Friday, September 24, 2021

A tree in a million

Not long after we moved here to our new home, we noticed a huge, barren tree on a nearby property. Of course it was barren; it was December. We have more deciduous trees around here than we had in our old location, so we didn't give it much thought except to note how large and majestic it is (perhaps 80 feet high).

But as spring and then summer progressed, and the tree filled out in leafy abundance, we were mystified by what species it is. It's juuuust far enough off the road that we can't make out the leaves, but it didn't have the appearance of an oak or a maple. What could it be?

It dwarfs the tiny century-old farmhouse nearby.

The property is unoccupied at the moment, so we can't ask the owners what kind of tree it is. Nor do we feel comfortable trespassing to key out the leaves.

Then, mid-summer, we were fortunate enough to meet the people who had lived there for something like 16 years. We chatted for a bit, then we asked what kind of tree dominated the parcel.

"It's an American elm," we were told.

An elm! In North Idaho!

Elms are native to the eastern half of America, so I'd never seen one before. This particular species of elm, as I'm sure you know, is highly susceptible to the fungal invasion called Dutch elm disease, which tragically killed off so many stately trees (by some estimates, as many as 75%) during the 20th century. To have a tree of this majesty and girth, especially after such a widespread die-off and so far out of its native range, makes it a vanishingly rare treasure. A tree in a million.

Elms, I understand, love water (another reason they're not common in the dry west), and this particular tree has its roots near a spring. Doubtless it was planted about the time the house was built.

Someday I hope to collect some seeds and try my hand at growing our own little elms.

In the meanwhile, we'll enjoy this magnificent matriarch from afar.


  1. I used to live near a town Princeton, Il. It had a beautiful tunnel through the whole town formed by elm trees. They almost all died back when I was a child, really sad.

  2. What a unicorn...

    My grandparents entire midwest town changed from Dutch Elm - they lost 4 trees on their town lot alone...

  3. We moved to a house that had an elm and had to be cut the same year.

  4. I grew up on Elm Street (in southern New England). I remember the last Elm being taken down in the 50s.

  5. Long Island used to be COVERED with elms. They all died off, except for a few in the Hamptons that the jet set keeps alive through constant infusions of antibiotics. No joke; the trees have pressurized tanks with antibiotics chained to them with pipes going into the trees. Even with this, they're barely hanging on.
    The rest of us "dirt people" replanted with maple trees. They too were beautiful. They too died off due to some disease back in the 80's/90's. Elms, maples... and humans... as H.G. Wells said in War Of The Worlds, we have to EARN our right to be here...

  6. I remember reading an article years ago of Arborists lamenting the preemptive cutting of Elm trees for fear of the Dutch Elm disease. They had suggested watching them to see if any had resistance to the disease, if they did, they survived, if not they died anyway.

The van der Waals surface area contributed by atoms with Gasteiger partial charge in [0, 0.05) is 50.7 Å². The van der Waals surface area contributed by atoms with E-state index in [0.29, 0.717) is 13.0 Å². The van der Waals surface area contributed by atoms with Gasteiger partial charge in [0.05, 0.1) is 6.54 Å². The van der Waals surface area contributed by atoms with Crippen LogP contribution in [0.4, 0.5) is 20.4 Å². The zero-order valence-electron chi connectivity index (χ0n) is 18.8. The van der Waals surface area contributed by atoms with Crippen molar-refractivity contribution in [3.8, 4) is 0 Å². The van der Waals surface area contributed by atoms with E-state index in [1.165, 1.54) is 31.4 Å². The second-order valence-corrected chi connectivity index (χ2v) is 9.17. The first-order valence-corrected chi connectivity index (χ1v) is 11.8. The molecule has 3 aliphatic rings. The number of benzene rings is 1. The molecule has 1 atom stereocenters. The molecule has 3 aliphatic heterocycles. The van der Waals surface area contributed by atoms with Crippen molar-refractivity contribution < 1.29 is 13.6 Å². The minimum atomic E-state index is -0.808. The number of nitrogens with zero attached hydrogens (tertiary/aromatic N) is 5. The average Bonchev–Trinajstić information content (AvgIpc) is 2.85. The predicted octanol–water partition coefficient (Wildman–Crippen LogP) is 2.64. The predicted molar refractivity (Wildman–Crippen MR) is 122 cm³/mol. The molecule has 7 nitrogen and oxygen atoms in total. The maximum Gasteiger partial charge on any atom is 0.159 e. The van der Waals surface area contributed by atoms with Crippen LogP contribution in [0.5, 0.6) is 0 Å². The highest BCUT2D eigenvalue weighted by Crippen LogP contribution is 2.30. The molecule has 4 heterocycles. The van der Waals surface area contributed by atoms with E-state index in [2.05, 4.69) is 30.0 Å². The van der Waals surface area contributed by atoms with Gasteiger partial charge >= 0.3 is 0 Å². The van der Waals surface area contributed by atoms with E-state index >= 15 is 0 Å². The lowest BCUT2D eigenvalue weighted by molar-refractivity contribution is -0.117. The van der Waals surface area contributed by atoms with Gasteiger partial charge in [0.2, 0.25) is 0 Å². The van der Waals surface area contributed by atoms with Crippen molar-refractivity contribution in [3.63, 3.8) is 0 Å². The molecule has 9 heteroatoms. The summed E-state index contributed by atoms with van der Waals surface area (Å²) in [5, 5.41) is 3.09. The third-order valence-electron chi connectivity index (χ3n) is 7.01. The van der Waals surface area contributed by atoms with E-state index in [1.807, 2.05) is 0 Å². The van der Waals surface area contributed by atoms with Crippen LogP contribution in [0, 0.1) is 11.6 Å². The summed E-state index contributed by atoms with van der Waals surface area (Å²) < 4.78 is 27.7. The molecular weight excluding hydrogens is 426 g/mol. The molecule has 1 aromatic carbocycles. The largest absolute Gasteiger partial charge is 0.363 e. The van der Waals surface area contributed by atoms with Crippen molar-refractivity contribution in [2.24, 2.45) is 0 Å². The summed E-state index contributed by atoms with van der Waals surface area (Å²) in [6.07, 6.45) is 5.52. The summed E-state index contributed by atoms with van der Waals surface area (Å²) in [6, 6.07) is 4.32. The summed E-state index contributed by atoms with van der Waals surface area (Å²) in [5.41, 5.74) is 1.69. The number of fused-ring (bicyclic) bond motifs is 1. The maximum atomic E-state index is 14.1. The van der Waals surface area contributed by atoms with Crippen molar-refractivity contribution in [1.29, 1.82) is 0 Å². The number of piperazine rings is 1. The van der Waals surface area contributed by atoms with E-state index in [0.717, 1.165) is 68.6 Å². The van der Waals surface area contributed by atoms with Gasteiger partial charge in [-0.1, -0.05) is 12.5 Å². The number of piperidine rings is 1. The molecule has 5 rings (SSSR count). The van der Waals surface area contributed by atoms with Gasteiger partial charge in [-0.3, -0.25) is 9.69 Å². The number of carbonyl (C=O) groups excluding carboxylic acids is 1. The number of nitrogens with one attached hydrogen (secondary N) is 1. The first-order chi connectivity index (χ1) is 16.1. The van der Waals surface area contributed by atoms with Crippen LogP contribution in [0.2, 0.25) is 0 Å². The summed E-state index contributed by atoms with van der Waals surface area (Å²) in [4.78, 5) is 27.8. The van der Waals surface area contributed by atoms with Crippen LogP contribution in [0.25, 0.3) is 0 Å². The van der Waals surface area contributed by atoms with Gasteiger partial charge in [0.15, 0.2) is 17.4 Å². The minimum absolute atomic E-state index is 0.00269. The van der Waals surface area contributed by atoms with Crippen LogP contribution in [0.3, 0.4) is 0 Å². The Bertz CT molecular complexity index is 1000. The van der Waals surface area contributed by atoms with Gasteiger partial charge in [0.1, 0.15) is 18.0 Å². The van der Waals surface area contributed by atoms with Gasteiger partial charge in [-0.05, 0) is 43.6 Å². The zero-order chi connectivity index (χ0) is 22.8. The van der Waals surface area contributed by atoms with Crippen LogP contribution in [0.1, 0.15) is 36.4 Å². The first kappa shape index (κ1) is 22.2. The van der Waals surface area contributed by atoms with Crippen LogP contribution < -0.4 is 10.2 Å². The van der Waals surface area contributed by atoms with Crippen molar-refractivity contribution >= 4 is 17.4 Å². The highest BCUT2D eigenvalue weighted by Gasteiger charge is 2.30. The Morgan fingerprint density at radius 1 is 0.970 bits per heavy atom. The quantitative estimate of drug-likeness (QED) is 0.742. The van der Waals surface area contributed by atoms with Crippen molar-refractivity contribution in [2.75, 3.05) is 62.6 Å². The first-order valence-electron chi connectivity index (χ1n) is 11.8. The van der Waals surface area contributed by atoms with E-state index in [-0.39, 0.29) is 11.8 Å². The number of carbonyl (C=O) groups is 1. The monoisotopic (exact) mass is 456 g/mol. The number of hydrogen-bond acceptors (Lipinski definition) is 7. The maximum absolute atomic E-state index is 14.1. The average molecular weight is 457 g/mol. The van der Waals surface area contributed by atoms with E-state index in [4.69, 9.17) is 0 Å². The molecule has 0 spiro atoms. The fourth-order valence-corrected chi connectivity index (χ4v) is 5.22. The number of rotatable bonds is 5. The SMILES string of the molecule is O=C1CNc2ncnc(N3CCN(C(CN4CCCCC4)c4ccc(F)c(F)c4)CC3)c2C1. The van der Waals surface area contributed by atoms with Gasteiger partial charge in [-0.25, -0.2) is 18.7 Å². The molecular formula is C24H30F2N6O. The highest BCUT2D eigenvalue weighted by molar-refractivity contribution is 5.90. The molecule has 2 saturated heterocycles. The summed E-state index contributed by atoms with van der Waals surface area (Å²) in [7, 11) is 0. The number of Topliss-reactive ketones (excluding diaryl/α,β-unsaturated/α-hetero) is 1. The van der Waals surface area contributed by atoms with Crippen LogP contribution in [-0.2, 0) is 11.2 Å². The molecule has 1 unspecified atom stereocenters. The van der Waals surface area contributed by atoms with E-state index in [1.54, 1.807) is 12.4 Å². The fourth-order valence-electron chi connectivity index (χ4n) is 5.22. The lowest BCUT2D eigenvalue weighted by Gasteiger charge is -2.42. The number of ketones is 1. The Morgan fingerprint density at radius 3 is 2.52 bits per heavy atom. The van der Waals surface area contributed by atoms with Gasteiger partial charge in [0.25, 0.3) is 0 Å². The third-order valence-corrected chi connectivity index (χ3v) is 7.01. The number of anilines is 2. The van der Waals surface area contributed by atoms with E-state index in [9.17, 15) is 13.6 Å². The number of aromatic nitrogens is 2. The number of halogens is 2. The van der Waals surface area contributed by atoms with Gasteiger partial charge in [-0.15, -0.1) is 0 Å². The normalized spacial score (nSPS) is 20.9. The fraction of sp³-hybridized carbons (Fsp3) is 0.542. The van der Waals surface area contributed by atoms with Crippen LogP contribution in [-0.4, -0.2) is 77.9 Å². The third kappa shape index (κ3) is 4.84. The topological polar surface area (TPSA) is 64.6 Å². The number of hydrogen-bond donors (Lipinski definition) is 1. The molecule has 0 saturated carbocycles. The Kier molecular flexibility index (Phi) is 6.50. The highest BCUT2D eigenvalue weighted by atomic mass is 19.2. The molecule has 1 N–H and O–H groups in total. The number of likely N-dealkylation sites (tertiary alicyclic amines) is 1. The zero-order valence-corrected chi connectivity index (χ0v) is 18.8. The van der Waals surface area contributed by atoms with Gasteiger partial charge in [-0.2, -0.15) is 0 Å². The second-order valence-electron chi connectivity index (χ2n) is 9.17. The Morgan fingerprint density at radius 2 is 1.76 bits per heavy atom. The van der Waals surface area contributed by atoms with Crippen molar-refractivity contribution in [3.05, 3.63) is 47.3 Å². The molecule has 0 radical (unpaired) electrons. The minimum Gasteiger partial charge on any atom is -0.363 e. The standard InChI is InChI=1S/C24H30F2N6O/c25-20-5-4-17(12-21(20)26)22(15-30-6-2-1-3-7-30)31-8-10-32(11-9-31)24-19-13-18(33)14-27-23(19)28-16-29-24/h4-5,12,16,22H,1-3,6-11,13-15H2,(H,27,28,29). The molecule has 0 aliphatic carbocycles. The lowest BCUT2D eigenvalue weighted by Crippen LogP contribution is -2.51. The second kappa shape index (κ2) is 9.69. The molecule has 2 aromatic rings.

7. We are located on a farm in central Montana, and many of the surrounding farms have American Elms in their windbreaks, including ours with 30+ elms that were planted decades ago. In the closest small town, the main street through town has elms on both sides of the street that are at least 80 years old that form a canopy over the street. So, maybe they're not as rare out West as you're thinking? You've got me curious about this! I remember reading an article several years ago in a local ag paper about the elm disease, and that they decided to take a "wait and see" approach with the elms in this area, which is fortunate, because these survived. Thank you for sharing the photos of this beautiful tree - so glad you can enjoy viewing it from your property!

  8. Patrice, if you ever get seeds, send some my way in Kansas and we'll see if we can get them to grow again here in the midwest. Perhaps the Dutch Elm disease has died off long enough for the trees to survive.

    Mama J

  9. We moved when I was 4 back in the late 1940's and had the most beautiful elm in the front shading the porch and another right out the back door shading the kitchen from the setting sun at dinner time. Much wringing of hand and wailing as they had to be cut down in the 1950's. Such beautiful trees. I envy you living where you can see such stately tree.

  10. I have an elm tree in my front yard in Page AZ on Elm street. You can not park in front of my house for six months out of the year because of the sap it drops onto everything close to it. Sidewalk turns black every year and has to be pressure washed to be removed. great tree for in the pasture but not close to a hose.

  11. Very cool to have such a tree nearby! I'd say the 75% number of trees that die is generous. I recall the farm I grew up 100% of the trees died (entire front yard of them - maybe 20 trees?) and the towns nearby were decimated. And now it's nearly as bad with ash trees that became the standard replacement. This one is probably a survivor because it is so isolated. I know there are hybrids of American & Chinese species, but of the ones I've seen, few have the vase shape that gave such great shade along streets without low branches.